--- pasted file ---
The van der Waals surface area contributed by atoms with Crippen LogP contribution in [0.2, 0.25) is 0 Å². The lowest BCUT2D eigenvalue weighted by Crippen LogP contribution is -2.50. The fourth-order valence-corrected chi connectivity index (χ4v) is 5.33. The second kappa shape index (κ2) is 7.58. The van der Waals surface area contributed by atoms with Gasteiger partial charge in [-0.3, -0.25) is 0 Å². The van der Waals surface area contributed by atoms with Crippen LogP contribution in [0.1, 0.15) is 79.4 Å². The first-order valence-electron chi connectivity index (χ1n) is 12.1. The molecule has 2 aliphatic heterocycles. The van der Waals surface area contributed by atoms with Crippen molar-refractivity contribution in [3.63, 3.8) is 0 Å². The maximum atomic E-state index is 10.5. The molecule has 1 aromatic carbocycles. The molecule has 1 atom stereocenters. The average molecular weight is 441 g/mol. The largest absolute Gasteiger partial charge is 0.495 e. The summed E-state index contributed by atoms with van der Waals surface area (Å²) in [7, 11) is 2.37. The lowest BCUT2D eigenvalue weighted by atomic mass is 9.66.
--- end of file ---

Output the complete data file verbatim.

The van der Waals surface area contributed by atoms with Crippen LogP contribution in [0.2, 0.25) is 0 Å². The lowest BCUT2D eigenvalue weighted by Crippen LogP contribution is -2.50. The fourth-order valence-corrected chi connectivity index (χ4v) is 5.33. The second kappa shape index (κ2) is 7.58. The van der Waals surface area contributed by atoms with Gasteiger partial charge in [-0.3, -0.25) is 0 Å². The van der Waals surface area contributed by atoms with Crippen LogP contribution in [0.1, 0.15) is 79.4 Å². The first-order valence-electron chi connectivity index (χ1n) is 12.1. The molecule has 2 aliphatic heterocycles. The van der Waals surface area contributed by atoms with Crippen molar-refractivity contribution in [3.63, 3.8) is 0 Å². The maximum atomic E-state index is 10.5. The molecule has 1 aromatic carbocycles. The molecule has 1 atom stereocenters. The average molecular weight is 441 g/mol. The largest absolute Gasteiger partial charge is 0.495 e. The summed E-state index contributed by atoms with van der Waals surface area (Å²) in [7, 11) is 2.37. The lowest BCUT2D eigenvalue weighted by atomic mass is 9.66.